The Facebook Ads Machine starts to attack new markets with header bidding

The Facebook Ads Machine starts to attack new markets with header bidding

Last Wednesday, Facebook announced that their ad network would be adopting header bidding to ensure publishers get the best deals for their programmatic ad sales.

As Marketing Land explains, this will level the playing field and enable Facebook to challenge ad networks run by Google and other publishers.

Although Facebook is reported to have started testing header bidding back in August 2016, it’s only now that the platform is officially adopting it for their Audience Network.

According to Facebook, publishers that have tested header bidding through the Audience Network have seen their revenue increase by 10 to 30%. However, it’s important to keep in mind that Facebook’s header bidding is currently only available for mobile websites.

So, how does header bidding work?

Basically, when a programmatic ad slot goes up for sale, publishers are able to check the prices of the slots from different ad networks one by one. If the first ad network matches their desired price, then a deal will be made without competing networks being given the chance to offer more money.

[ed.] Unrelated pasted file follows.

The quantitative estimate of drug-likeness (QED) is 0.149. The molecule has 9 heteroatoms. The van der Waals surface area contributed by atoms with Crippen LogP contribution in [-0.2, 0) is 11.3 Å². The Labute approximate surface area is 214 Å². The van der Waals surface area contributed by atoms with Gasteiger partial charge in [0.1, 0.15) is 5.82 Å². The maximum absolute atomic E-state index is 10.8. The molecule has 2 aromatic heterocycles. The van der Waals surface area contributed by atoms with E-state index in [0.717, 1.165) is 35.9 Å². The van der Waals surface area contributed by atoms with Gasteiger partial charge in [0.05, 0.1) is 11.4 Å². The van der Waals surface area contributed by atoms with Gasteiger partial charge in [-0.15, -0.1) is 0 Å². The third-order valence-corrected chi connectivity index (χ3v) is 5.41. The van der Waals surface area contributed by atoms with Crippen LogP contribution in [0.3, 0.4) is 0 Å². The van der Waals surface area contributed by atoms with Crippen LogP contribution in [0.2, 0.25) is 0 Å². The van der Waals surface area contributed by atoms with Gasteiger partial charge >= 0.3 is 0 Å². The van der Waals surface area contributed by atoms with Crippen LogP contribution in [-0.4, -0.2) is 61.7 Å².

This, as Marketing Land explains, often causes Google’s ad network to win out early in the bidding war.

However, header bidding doesn’t put ad slots from different ad networks up for sale in this way. Instead, of this being done in order, the publisher can solicit potential prices (also referred to as ‘bids’) from these networks at the same time.

Therefore, by adopting header bidding, Facebook will enable publishers to get the best deal before closing the auction. It will also give them more control over the websites their ads are appearing on in more detail.

For more information on how header bidding will work for Facebook, check out Marketing Land’s article.

The TJM take: As we’ve already touched upon, a main advantage of Facebook adopting header bidding is that advertisers will be able to get a better deal on ad slots, as well as have more control over the websites they appear on (which should mean more relevant clicks and traffic).

Advantages aren’t just present for the advertiser, however; by adopting header bidding, Facebook will be able to become a bigger player in media buying, which makes it more competitive. The result? Publishers being able to make more from it, as well as a 20% bigger spend for advertisers.

All in all, we’re interested to see how Facebook’s ad network fares against Google’s!

*Image source: AdWeek

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